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There were significant increases of protein levels of HO-1 at 24 h after SCI, which was further potentiated by Cur (150 mg/kg) treatment. However, induction of HO-1 protein expression was blocked by ZnPP (Fig.7A). The IDVs of HO-1 with β-actin in sham-operated group, SCI group, SCI + Cur group and SCI + Cur + ZnPP group at 24 h post-SCI were 0.21 ± 0.02, 0.64 ± 0.05, 0.85 ± 0.07 and 0.45 ± 0.04, respectively (**P b 0.01, *P b 0.05 vs. sham-operated group; ⁎#P b 0.01 vs. SCI + Cur group, Fig. 7B).

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Fig. 5. Effects of Cur on ZO-1 and occludin protein in the injured spinal cord site at 24 h after SCI. Lane 1: sham-operated group; lane 2: SCI group; lane 3: SCI + Cur group; lane 4: SCI + Cur + Znpp group. (A) Representative Western blots illustrating differences in ZO-1 and occludin. Relative integrated density value (IDV) analysis of ZO-1 (B) and occludin protein (C) (n = 6, each). ⁎⁎P b 0.01 vs. sham-operated group. ##P b 0.01, #P b 0.05 vs. SCI group. *#P b 0.01 vs. SCI + Cur group.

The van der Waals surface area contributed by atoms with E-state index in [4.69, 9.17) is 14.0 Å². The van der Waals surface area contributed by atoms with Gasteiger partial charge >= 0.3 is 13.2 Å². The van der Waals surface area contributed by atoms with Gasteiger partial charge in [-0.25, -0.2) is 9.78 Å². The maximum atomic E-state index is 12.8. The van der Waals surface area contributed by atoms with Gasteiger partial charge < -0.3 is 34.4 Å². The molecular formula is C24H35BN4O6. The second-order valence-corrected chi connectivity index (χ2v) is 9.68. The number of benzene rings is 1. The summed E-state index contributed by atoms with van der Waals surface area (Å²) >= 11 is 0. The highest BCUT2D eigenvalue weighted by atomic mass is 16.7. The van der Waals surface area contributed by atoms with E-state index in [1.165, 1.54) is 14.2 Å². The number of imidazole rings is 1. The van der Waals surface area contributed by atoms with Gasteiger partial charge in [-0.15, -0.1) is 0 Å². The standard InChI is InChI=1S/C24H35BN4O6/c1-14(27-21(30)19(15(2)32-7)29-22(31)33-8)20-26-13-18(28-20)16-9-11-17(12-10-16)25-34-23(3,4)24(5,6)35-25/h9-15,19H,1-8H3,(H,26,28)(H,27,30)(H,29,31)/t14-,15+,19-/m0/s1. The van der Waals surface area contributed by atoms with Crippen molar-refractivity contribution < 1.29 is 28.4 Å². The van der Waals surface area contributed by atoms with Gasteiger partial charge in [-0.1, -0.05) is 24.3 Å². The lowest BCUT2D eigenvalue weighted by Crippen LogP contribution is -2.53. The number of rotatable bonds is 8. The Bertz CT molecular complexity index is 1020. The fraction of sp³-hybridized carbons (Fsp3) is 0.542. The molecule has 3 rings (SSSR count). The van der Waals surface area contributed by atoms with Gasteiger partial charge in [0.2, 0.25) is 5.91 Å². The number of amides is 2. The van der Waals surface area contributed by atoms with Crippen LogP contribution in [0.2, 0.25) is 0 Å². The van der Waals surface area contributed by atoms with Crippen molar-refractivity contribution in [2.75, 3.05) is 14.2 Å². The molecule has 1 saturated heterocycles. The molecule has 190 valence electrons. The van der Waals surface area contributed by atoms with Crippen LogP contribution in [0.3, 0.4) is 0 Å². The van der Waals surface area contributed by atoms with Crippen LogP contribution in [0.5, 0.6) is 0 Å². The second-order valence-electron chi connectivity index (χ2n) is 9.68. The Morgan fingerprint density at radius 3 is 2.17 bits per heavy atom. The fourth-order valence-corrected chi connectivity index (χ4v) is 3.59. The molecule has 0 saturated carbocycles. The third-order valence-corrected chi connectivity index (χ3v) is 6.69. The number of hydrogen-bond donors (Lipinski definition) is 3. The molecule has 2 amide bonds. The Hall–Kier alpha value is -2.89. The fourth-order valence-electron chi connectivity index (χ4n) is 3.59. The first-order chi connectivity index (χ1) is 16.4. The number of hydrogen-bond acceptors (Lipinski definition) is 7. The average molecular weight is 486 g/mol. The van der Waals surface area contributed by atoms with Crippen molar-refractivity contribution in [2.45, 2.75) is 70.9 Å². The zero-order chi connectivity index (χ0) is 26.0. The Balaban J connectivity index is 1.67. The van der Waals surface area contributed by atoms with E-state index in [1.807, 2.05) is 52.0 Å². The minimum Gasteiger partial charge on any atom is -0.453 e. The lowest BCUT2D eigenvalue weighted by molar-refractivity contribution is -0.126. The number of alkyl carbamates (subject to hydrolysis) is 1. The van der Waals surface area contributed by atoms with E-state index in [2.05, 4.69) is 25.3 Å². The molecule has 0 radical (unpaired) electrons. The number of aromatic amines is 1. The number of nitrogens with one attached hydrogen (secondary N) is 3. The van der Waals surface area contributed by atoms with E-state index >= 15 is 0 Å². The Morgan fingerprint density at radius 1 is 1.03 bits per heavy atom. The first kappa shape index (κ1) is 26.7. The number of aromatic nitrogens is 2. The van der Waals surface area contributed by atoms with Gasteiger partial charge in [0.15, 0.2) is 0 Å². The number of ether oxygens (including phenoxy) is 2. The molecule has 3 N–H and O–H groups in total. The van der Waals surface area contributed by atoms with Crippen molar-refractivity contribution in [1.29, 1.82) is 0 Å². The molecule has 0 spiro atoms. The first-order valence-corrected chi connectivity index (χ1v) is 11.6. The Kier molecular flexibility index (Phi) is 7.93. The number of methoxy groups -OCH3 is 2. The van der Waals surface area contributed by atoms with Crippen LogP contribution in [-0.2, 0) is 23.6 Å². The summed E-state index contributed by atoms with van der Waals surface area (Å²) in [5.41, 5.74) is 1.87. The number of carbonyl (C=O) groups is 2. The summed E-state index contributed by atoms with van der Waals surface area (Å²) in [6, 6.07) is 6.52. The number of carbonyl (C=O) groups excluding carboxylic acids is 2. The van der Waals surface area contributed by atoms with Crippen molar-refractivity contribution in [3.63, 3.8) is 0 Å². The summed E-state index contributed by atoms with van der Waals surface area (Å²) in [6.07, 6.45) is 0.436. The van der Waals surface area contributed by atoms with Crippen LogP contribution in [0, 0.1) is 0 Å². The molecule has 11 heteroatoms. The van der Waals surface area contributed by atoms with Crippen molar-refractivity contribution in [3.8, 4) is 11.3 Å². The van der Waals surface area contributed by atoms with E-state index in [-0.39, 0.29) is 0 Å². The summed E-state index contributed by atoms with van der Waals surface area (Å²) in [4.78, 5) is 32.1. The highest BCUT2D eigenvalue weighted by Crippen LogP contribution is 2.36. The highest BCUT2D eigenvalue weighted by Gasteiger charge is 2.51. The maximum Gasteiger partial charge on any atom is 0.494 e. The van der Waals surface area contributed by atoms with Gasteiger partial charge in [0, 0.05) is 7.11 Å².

that in the sham-operated group at 24 h after SCI. The IDVs of ZO-1 with β-actin in sham-operated group, SCI group, SCI + Cur group and SCI + Cur + ZnPP group at 24 h after injury were 0.42 ± 0.04, 0.14 ± 0.02, 0.37 ± 0.03 and 0.25 ± 0.02 (Fig. 5B). The IDVs of occludin with β-actin were 0.45 ± 0.04, 0.22 ± 0.01, 0.48 ± 0.05 and 0.3 ± 0.02, respectively (**P b 0.01 vs. sham-operated group; ## P b 0.01, #P b 0.05 vs. SCI group; ⁎#P b 0.01 vs. SCI + Cur group, Fig. 5C). The roles of SCI-induced reduction of occludin and ZO-1 in the vascular of the gray matter were attenuated by Cur administration. However, ZnPP blocked the protective effects of Cur on SCI-induced decrease in occludin and ZO-1 expression in the vascular of gray matter (Fig. 6A–D). The mean optical density values of occludin in sham-operated group, SCI group, SCI + Cur group and SCI + Cur + ZnPP group were 0.22 ± 0.02, 0.14 ± 0.01, 0.2 ± 0.01 and 0.16 ± 0.01, respectively (Fig. 6E). The mean optical density values of ZO-1 in the abovementioned groups were 0.25 ± 0.02, 0.13 ± 0.01, 0.24 ± 0.02 and 0.17 ± 0.01, respectively (**P b 0.01, *P b 0.05 vs. sham-operated group; ##P b 0.01 vs. SCI group; ⁎#P b 0.01 vs. SCI + Cur group, Fig. 6F).